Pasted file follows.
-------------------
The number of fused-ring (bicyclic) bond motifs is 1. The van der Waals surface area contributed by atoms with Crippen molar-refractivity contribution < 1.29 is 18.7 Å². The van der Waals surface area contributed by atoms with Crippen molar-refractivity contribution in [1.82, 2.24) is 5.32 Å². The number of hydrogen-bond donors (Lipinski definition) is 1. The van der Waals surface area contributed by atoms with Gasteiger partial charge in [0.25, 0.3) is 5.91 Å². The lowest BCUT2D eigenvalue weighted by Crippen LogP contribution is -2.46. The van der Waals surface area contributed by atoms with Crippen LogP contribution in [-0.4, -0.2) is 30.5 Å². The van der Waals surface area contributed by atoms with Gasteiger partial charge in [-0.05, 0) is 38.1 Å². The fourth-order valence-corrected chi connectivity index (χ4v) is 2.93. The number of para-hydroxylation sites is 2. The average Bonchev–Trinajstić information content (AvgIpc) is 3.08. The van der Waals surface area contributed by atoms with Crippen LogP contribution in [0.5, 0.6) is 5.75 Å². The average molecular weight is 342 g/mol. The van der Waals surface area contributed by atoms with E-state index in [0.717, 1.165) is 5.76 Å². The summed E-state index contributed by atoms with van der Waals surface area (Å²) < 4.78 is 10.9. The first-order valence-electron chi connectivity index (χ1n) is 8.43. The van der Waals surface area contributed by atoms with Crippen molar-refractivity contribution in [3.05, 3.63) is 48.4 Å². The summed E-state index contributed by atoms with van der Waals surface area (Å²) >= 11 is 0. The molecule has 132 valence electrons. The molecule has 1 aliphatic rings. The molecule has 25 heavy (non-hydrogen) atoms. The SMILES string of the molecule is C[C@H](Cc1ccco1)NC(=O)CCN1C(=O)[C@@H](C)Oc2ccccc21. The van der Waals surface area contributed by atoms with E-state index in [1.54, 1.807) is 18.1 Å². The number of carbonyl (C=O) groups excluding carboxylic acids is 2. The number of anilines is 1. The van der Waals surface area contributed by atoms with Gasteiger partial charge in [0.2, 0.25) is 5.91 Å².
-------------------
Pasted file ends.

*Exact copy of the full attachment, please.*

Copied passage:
The number of fused-ring (bicyclic) bond motifs is 1. The van der Waals surface area contributed by atoms with Crippen molar-refractivity contribution < 1.29 is 18.7 Å². The van der Waals surface area contributed by atoms with Crippen molar-refractivity contribution in [1.82, 2.24) is 5.32 Å². The number of hydrogen-bond donors (Lipinski definition) is 1. The van der Waals surface area contributed by atoms with Gasteiger partial charge in [0.25, 0.3) is 5.91 Å². The lowest BCUT2D eigenvalue weighted by Crippen LogP contribution is -2.46. The van der Waals surface area contributed by atoms with Crippen LogP contribution in [-0.4, -0.2) is 30.5 Å². The van der Waals surface area contributed by atoms with Gasteiger partial charge in [-0.05, 0) is 38.1 Å². The fourth-order valence-corrected chi connectivity index (χ4v) is 2.93. The number of para-hydroxylation sites is 2. The average Bonchev–Trinajstić information content (AvgIpc) is 3.08. The van der Waals surface area contributed by atoms with Crippen LogP contribution in [0.5, 0.6) is 5.75 Å². The average molecular weight is 342 g/mol. The van der Waals surface area contributed by atoms with E-state index in [0.717, 1.165) is 5.76 Å². The summed E-state index contributed by atoms with van der Waals surface area (Å²) < 4.78 is 10.9. The first-order valence-electron chi connectivity index (χ1n) is 8.43. The van der Waals surface area contributed by atoms with Crippen molar-refractivity contribution in [3.05, 3.63) is 48.4 Å². The summed E-state index contributed by atoms with van der Waals surface area (Å²) >= 11 is 0. The molecule has 132 valence electrons. The molecule has 1 aliphatic rings. The molecule has 25 heavy (non-hydrogen) atoms. The SMILES string of the molecule is C[C@H](Cc1ccco1)NC(=O)CCN1C(=O)[C@@H](C)Oc2ccccc21. The van der Waals surface area contributed by atoms with E-state index in [1.54, 1.807) is 18.1 Å². The number of carbonyl (C=O) groups excluding carboxylic acids is 2. The number of anilines is 1. The van der Waals surface area contributed by atoms with Gasteiger partial charge in [0.2, 0.25) is 5.91 Å².